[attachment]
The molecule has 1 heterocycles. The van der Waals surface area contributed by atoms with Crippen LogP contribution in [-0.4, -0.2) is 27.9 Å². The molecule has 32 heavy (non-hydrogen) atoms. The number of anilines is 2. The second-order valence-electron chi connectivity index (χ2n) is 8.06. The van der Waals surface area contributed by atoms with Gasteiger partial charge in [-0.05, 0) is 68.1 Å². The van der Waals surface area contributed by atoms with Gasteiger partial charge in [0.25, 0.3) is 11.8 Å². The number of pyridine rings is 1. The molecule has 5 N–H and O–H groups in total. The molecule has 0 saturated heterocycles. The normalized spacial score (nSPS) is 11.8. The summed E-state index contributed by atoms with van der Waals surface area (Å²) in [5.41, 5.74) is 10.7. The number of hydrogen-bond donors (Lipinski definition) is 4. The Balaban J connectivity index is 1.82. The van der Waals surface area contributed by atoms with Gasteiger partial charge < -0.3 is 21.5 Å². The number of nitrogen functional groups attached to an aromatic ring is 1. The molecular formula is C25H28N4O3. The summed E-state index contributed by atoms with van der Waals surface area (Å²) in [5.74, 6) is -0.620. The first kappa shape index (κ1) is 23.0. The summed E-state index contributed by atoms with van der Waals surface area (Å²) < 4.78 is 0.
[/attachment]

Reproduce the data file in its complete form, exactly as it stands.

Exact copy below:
The molecule has 1 heterocycles. The van der Waals surface area contributed by atoms with Crippen LogP contribution in [-0.4, -0.2) is 27.9 Å². The molecule has 32 heavy (non-hydrogen) atoms. The number of anilines is 2. The second-order valence-electron chi connectivity index (χ2n) is 8.06. The van der Waals surface area contributed by atoms with Gasteiger partial charge in [-0.05, 0) is 68.1 Å². The van der Waals surface area contributed by atoms with Gasteiger partial charge in [0.25, 0.3) is 11.8 Å². The number of pyridine rings is 1. The molecule has 5 N–H and O–H groups in total. The molecule has 0 saturated heterocycles. The normalized spacial score (nSPS) is 11.8. The summed E-state index contributed by atoms with van der Waals surface area (Å²) in [5.41, 5.74) is 10.7. The number of hydrogen-bond donors (Lipinski definition) is 4. The Balaban J connectivity index is 1.82. The van der Waals surface area contributed by atoms with Gasteiger partial charge < -0.3 is 21.5 Å². The number of nitrogen functional groups attached to an aromatic ring is 1. The molecular formula is C25H28N4O3. The summed E-state index contributed by atoms with van der Waals surface area (Å²) in [5.74, 6) is -0.620. The first kappa shape index (κ1) is 23.0. The summed E-state index contributed by atoms with van der Waals surface area (Å²) < 4.78 is 0.